The iPad is a brand great for viewing magazines. It allows readers to interact with articles in ways that aren’t possible in print, be they videos, slideshows or interactive presentations, or through direct links to relevant material available online. We don’t think the iPad is going to replace the printed word any time soon, but it’s intriguing to watch this fledgling industry. We recommend looking at the following iPad magazines.
Flipboard aggregates nine of your favourite online media sources, grabs content from links posted by your friends on Twitter and Facebook, and then presents that content to you in an easy-to-read, magazine-like format. It’s the ultimate personalised magazine experience. Unfortunately, the news sources you can choose from tend to be US-focused. Free
Zinio is the digital equivalent of WHSmith. There are hundreds of titles to choose from, either as one-off downloads or digital subscriptions. Once you’ve found the magazine you want to read, download it, and then swipe through the pages in a variety of intuitive ways. It’s simple to search for the content that interests you, and the latest issue is delivered straight to your inbox. Magazines such as National Geographic have showcased impressive new interactive features. Free
Project is Sir Richard Branson’s revolutionary multimedia magazine built for the iPad. It covers international culture, entertainment, design, business and travel, and includes “updating content”, which serves to keep it relevant until the next issue goes on sale. £1.79 an issue.
4. National Geographic Interactive
This interactive version of National Geographic magazine is available via Zinio. It offers all of the same content, including the stories and great photos, plus new elements including video, slideshows, extra photos, and interactive maps.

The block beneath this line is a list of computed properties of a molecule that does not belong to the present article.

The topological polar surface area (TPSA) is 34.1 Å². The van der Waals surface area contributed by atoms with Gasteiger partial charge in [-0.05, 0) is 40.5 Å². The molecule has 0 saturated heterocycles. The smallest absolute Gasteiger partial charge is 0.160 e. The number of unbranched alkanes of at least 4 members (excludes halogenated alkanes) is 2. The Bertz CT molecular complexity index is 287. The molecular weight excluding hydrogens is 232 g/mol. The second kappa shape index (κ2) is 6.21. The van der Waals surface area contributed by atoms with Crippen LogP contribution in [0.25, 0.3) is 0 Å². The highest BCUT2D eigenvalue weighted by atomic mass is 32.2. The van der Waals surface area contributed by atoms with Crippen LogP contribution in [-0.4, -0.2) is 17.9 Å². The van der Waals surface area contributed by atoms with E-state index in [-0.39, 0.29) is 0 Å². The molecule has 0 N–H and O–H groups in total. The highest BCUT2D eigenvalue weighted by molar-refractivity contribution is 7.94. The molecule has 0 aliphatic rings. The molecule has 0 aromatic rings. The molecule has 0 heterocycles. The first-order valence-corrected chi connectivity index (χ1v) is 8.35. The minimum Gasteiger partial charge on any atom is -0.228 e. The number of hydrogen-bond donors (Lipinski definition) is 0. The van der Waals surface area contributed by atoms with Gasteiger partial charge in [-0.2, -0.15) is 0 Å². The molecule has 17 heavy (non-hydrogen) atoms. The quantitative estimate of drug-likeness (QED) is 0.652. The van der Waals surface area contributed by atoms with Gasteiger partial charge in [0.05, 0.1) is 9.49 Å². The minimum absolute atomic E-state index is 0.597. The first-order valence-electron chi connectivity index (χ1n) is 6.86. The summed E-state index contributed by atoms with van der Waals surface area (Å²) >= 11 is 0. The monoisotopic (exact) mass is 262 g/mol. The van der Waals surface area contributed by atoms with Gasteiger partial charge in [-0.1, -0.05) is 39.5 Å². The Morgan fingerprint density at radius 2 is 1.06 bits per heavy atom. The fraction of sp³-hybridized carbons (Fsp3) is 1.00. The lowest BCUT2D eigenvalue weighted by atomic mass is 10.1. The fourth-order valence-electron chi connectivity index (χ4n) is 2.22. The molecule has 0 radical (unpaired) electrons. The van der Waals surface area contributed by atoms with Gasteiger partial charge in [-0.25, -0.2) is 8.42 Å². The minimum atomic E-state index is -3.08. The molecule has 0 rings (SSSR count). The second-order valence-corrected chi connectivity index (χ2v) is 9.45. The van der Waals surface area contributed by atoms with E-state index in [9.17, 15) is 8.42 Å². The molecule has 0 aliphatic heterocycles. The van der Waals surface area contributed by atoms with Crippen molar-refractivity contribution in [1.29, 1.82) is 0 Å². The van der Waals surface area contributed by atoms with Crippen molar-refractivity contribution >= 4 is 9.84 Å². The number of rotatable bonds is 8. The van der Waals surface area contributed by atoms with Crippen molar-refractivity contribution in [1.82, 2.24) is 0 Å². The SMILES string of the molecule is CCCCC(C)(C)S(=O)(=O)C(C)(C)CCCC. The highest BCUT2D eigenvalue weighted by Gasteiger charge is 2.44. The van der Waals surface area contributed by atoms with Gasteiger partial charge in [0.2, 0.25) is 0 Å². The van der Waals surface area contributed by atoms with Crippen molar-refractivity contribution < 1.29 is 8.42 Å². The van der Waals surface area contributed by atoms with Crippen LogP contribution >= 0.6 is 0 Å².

We love the gorgeous photography and various interactive elements. Unfortunately, it’s pretty expensive and only works in landscape orientation. £5.40 per issue.
5. Letter to Jane
This is an art/fashion magazine published by 26-year-old artist Tim Moore. While the big publishers are ploughing money into digital magazines, Moore created his own fashion magazine from scratch, taught himself Objective-C, and got his app approved by Apple. The content is presented in a simple and intuitive way. 59p per issue.
Wired worked closely with Adobe to create a fully interactive version of its magazine and was one of the first to launch with much fanfare. Every page in the issue is individually designed for viewing on the iPad screen in portrait or landscape orientation – and navigation is explained clearly. £2.39 per issue.
7. GoodFood magazine
We love the GoodFood recipe apps and the iPad version of the BBC’s GoodFood didn’t disappoint. The magazine’s app includes recipes presented as digital cook cards, videos displaying cooking techniques demonstrated by the GoodFood team, and a personalised shopping list. It works in landscape and portrait – text simply reflows and all functions work in both views. £1.79 per issue.
8. Guardian Eyewitness
The Guardian Eyewitness app is not, strictly speaking, a magazine, but it is updated daily and is definitely newsworthy. It shows the latest 100 pictures in the Guardian Eyewitness series and each picture displays a caption detailing the context of the photo, while a Pro Tip offers insights into how each photographer achieved the image. Free
9. Popular Science
The iPad edition of Popular Science magazine includes every story from the print magazine, completely redesigned for the iPad. We like the Browse mode that makes the text disappear so you can focus on the photography and illustrations. £2.99 per issue.
10. Macworld Express
Macworld Express is our very own iPad app with content from the magazine and Macworld.co.uk. With Macworld Express you can read the latest news, reviews, blogs and tutorials, and save articles for viewing when your iPad’s not online. The app is fully customisable, so if you’re more interested in news than reviews, you can change your personal MyMacworld content page so news articles are given precedence on the contents page. You can also pick the channel that’s most relevant for targeted information, so if you’re interested in the creative industries, there’s a dedicated area within the app for you. Free at launch.